Sarah Jones, Jorge Garcia, Sam Neill, Robert Forster, Jeffrey Pierce, Jonny Coyne
Regular airtime: Mondays, 9pm ET
Alcatraz begins with a voiceover. “On March 21, 1963,” says federal agent Emerson Hauser (Sam Neill), “Alcatraz officially closed due to rising costs and decrepit facilities. All of the prisoners were transferred off the island. Only that’s not what happened. Not at all.” And with that, two guards arrive on the evening of March 20, only to discover that everyone on the island has disappeared.
In fact, nobody ever escaped from Alcatraz, but in the show’s science fictional premise, on that day in 1963, all the inmates and guards just vanished. And now, as the series opens, they’re reappearing in the present day. Detective Rebecca Madsen (Sarah Jones) stumbles onto the big secret when an 80-year-old man, E.B. Tiller, is murdered in his apartment. Flashbacks reveal that Tiller was the cruel associate warden of Alcatraz back in the day. He was particularly mean to Jack Sylvane (Jackson Pierce), who heads right for him when he reappears in 2012. Sylvane hasn’t aged a day since 1963 and is clearly still nursing a grudge.
To help catch Sylvane, Madsen enlists the help of an Alcatraz expert, Doctor Diego Soto (Jorge Garcia), who has written exhaustively about the prison and its inmates and staff. Garcia is playing the same kind of lovable geek character as he did on Lost: Soto is a bit smarter than Hurley, but he’s also a comic book writer who owns his own comic shop. This allows room for plenty of nerdy references, welcome or not. I liked it when Madsen introduced herself to Soto by butting in on an argument about the old arcade game Galaga; I was less impressed when Soto’s reaction to going into a gun store was to spout, “Whoa. Call of Duty: Urban Warfare, in 3D! I think I got a Second Amendment contact high.” Soto’s the newbie for the purposes of Alcatraz: he’s the one who gets sick at the crime scenes and has to say stuff like, “This isn’t a comic book world, is it? People are going to die if we don’t catch these guys.”
When Madsen asks about Sylvane’s background, Soto says that he was a more or less good man who was wrongfully imprisoned in Alcatraz. It seems like Sylvane is ultimately going to end up on the side of Madsen, helping to run down the real bad guys from Alcatraz. At least, his soulful eyes and hangdog expression might lead us to this interpretation. But when Sylvane ends up wantonly murdering anyone who gets in his way, he looks more like he’s only the first of many criminals of the week.
In contrast to Soto’s academic knowledge of the Rock, Madsen has a personal history. Her grandfather was a guard at Alcatraz, as was her Uncle Ray (Robert Forster), who raised her after her parents died. She’s a young detective with a bright future, so it’s no surprise that the shadowy Hauser recruits her to help track down the reappearing criminals. It’s also no surprise—given the spooky sci-fi angle—that Hauser knows more than he’s willing to tell Madsen and Soto. By the end of the first two episodes, though, it’s clear that he doesn’t know exactly what’s going on with these convicts, only that they’re coming back. Neill instead underplays Hauser: he’s taciturn even as he shows little patience for his new recruits.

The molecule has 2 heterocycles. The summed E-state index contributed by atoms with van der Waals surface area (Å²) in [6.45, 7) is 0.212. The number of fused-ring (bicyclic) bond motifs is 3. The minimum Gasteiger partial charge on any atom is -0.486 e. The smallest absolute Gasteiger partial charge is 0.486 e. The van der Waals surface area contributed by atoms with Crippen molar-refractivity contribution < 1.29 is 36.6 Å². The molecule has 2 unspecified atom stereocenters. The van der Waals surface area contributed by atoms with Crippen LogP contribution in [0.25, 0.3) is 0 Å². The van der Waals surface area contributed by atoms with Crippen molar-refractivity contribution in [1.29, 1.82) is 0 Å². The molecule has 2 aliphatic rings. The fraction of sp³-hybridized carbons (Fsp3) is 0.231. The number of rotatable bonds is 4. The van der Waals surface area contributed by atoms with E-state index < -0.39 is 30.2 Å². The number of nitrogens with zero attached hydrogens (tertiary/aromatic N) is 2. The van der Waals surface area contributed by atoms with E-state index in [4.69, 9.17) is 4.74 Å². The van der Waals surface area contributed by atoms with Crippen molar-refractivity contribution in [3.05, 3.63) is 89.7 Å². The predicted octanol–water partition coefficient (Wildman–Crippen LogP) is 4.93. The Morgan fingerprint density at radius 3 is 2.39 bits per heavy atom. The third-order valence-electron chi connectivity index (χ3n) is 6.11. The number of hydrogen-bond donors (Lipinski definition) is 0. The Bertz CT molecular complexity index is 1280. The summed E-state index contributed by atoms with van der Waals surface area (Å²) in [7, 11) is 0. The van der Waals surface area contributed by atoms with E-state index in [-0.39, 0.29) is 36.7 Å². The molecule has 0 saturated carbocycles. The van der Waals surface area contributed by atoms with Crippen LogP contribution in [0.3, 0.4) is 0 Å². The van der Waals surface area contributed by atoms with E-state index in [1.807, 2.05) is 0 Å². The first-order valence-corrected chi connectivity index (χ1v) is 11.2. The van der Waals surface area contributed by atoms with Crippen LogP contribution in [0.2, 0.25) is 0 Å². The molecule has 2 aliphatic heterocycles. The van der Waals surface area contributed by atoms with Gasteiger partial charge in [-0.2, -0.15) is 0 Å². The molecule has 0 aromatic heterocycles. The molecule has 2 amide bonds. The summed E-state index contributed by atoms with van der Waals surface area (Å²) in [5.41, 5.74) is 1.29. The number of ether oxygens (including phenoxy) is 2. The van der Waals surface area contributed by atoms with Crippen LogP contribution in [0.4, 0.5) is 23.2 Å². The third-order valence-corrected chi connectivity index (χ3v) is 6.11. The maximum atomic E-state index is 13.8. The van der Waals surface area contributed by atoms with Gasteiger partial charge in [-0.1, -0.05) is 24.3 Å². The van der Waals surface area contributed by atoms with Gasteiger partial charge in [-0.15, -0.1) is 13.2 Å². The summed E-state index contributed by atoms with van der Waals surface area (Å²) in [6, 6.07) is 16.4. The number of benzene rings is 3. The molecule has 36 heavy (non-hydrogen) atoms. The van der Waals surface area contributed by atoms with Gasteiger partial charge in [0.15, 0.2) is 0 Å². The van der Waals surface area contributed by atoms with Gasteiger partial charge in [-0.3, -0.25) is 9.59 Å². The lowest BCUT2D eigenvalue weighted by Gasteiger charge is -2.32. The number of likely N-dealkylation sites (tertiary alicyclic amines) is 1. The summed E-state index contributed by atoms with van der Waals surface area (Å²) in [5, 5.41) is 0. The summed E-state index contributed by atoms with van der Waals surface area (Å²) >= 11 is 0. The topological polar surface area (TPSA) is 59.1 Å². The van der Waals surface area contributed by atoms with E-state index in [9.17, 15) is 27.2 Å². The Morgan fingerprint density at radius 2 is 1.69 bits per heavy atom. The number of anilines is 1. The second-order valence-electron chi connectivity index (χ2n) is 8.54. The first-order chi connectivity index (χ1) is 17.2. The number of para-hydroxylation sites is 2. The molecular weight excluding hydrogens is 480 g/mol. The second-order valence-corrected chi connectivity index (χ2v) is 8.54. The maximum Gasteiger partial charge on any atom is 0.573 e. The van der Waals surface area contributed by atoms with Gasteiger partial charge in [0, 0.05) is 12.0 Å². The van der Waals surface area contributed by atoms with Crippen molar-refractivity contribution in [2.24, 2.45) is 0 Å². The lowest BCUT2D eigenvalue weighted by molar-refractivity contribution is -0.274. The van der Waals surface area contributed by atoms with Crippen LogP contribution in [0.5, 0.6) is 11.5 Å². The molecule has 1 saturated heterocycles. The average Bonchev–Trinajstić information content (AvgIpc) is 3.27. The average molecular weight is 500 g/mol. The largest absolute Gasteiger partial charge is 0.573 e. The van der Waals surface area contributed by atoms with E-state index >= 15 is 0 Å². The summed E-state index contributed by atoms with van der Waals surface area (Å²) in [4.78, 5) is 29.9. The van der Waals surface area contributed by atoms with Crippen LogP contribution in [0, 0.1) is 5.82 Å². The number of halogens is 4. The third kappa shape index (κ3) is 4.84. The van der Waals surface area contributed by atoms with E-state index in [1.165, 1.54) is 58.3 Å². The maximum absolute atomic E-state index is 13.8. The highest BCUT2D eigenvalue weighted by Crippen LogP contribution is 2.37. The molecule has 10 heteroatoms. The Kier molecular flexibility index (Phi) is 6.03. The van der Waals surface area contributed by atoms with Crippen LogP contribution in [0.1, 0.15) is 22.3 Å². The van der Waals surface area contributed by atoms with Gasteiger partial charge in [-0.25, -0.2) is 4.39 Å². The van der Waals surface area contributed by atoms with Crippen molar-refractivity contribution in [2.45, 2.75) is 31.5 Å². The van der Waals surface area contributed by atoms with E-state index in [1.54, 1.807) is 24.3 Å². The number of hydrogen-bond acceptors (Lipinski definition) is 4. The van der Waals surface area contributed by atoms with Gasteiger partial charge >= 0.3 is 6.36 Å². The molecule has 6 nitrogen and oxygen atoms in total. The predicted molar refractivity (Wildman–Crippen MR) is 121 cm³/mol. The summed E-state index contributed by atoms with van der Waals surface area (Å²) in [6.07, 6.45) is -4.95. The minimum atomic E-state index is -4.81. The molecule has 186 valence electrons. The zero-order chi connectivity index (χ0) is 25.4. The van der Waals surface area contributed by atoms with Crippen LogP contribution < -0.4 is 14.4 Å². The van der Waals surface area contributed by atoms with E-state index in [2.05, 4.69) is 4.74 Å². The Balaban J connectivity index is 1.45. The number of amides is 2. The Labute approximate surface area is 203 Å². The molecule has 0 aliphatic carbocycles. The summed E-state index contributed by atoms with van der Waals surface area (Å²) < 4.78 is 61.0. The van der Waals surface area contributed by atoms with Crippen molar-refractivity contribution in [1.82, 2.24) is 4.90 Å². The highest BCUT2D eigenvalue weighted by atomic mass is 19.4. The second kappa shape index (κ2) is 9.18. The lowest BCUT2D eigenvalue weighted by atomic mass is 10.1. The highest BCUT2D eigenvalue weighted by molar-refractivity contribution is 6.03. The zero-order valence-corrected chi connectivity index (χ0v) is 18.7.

Like several TV shows with J.J. Abrams’ name attached, Alcatraz emphasizes its mystery and weirdness. Lost went all-out and Alias piled conspiracies on top of mythology on top of double agents. Fringe, following the multi-dimensional adventures of fringe scientists, is strange by definition. While the premiere episode focuses on the essential problem of the returning Alcatraz inmates, seeking revenge and causing mayhem, the show also has an overarching Lost-like mystery in the works as well: why are these people reappearing now and who is pulling their strings?
At the same time, this show seems to be pursuing a “general audience” with some traditional procedural elements: the mismatched partners, the various investments in the case, the conflicts of interests. Even as the sci-fi premise might attract a cultish, internet fan-base, Alcatraz seems intent on appealing to the millions of people who expect the good guys catch the bad guys at the end of each hour.
The thing is, mixing brainy sci-fi with a standard procedural hasn’t worked in years. The X-Files managed to do it in the ‘90s by almost always separating the “mythology” episodes from the “monster of the week” episodes. The television audience is even more splintered these days. I’m not convinced that Alcatraz works well enough as either sci-fi or procedural to succeed as either. Fringe has been a huge creative success for several seasons now, but its audience has gradually been whittled down to the core cult fans. Meanwhile, over on CBS, Abrams’ Person of Interest is popular with general audiences because it’s an entertaining procedural with very few overt sci-fi elements. It’s easy to follow without worrying about the minimal, if ongoing, backstory.
This isn’t to say that Alcatraz can’t succeed. The cast is capable, the writing solid. Jones is convincing as a smart detective, and her character actually does investigative work in the first two episodes to track down the criminals. The science fictional twist might prove compelling (where have the returnees been?) and Hauser’s unknown part in it and his plans for the future are already intriguing. The show can always do episodes involving, say, guards or other staff who disappeared as well, to break up the bad guy of the week format.
Doing all of that might take some time. (And Fox has, after all, given Fringe time.) But based on the first two episodes, Alcatraz is a middling show. It needs to improve quickly—Fox has already scheduled the higher-profile, Kiefer Sutherland-starring Touch for its time slot beginning in March.